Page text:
Presentation on theme: "Heather J. Gotham, PhD Mid-America ATTC UMKC School of Nursing"— Presentation transcript:
1 Using Implementation Science to Effectively Implement Evidence-Based Practices Heather J. Gotham, PhDMid-America ATTCUMKC School of NursingHealth Literacy: A prescription for Patient EngagementFebruary 12, 2013
2 what we say does not matter unless patients are able to understand “As clinicians,what we say does not matterunless patients are able to understandthe information we give them well enough to use it to make good health-care decisions.Otherwise we didn’t reach them,and that is the same as ifwe didn’t treat them.”United States Surgeon General; Benjamin, 2010
3 Objectives Define implementation and implementation science Describe the implementation gap and its effects on evidence-based practicesDescribe 4 strategies from implementation science research to assist with organizational changes and promote the best patient outcomes
4 What I want to focus on is the intersection between your strategy or evidence based practice, and its implementation or getting the practice to actually be used in your clinic.4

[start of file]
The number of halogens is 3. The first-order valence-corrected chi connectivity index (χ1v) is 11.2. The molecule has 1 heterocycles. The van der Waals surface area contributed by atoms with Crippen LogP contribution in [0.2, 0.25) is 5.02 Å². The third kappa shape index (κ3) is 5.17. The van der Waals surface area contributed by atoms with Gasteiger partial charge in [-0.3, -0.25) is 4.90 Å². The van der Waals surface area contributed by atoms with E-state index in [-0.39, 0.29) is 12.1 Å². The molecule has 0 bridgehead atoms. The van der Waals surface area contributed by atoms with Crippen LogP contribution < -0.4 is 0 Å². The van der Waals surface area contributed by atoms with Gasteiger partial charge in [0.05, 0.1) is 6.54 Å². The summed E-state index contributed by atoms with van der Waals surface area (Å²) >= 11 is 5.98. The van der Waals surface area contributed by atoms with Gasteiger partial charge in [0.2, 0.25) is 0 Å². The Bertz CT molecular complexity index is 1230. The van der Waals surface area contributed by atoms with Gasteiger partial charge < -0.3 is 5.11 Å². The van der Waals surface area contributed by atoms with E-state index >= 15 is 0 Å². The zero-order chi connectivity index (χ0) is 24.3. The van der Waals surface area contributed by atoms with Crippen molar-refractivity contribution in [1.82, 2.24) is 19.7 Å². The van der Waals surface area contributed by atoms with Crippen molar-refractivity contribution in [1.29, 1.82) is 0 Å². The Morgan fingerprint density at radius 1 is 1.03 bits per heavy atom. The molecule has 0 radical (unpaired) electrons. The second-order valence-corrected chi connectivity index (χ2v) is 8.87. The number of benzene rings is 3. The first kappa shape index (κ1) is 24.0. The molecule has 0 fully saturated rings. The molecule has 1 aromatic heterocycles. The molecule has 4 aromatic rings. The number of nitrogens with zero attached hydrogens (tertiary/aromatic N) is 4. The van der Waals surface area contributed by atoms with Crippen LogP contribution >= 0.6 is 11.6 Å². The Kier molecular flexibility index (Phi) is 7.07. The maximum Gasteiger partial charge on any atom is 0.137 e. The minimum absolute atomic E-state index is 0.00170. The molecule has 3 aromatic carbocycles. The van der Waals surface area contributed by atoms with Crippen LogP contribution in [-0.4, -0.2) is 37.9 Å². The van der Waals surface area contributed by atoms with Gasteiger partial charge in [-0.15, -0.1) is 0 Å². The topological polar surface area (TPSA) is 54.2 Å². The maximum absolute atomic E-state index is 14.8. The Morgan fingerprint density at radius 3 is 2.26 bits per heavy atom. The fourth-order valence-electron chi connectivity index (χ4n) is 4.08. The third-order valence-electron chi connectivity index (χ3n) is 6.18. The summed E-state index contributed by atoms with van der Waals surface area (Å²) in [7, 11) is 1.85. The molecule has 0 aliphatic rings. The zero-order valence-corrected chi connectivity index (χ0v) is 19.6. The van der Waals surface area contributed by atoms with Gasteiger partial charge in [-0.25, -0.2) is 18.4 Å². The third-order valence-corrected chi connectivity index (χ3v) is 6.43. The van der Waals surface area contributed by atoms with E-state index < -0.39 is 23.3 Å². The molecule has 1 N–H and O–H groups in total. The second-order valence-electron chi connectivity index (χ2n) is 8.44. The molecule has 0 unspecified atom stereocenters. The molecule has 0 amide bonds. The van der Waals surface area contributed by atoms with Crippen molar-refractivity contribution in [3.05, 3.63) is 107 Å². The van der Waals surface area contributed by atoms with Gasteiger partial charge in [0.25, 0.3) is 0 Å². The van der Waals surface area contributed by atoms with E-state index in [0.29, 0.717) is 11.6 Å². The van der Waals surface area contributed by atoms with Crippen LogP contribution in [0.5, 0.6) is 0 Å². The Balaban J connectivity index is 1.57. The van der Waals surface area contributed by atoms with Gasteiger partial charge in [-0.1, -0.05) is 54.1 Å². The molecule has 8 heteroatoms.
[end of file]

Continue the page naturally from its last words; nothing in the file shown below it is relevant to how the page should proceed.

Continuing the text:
5 ATTC Technology Transfer Workgroup, 2010 ImplementationIncorporating an innovation into routine practice.Includes a range of strategies to address individual, organizational, and systemic characteristics (e.g., skills training, administrative buy-in, policy changes).This stage in the process in which the innovation is integrated into everyday practice.Involves a range of strategies and actions that are designed to address the integration of the innovation. Implementation efforts should be specific to individuals, organization and systems.Some examples of how to aide in implementation efforts: specific trainings and skill building exercises on the innovation; eliciting administrative buy-in and support; involving all stakeholders at multiple levels within an organization and making policy changes to support the implementation of the innovation.ATTC Technology Transfer Workgroup, 2010
6 Implementation Science Combines research across fieldsRural sociologyMedical sociologyCommunication & marketingEvidence-based medicineOrganizational changeStudies how evidence-based practices are used in the real worldStudies what strategies can help most efficiently implement evidence-based practicesGreenhalgh et al., 2004
7 Grei“Passive approaches are generally ineffective and unlikely to result in behavior change.” (Grimshaw 2001)What we used to do is assume that once you had a strategy, you were done.Most efforts to get physicians and healthcare professionals to change to more evidence-based practices relied on mailing them practice guidelines or treatment manuals.Through implementation science studies, we know that most mailed-out guidelines ended up in piles on desks.Grimshaw 2001 – summary of 41 reviews about changing health provider behavior: “passive approaches are generally ineffective and unlikely to result in behavior change.”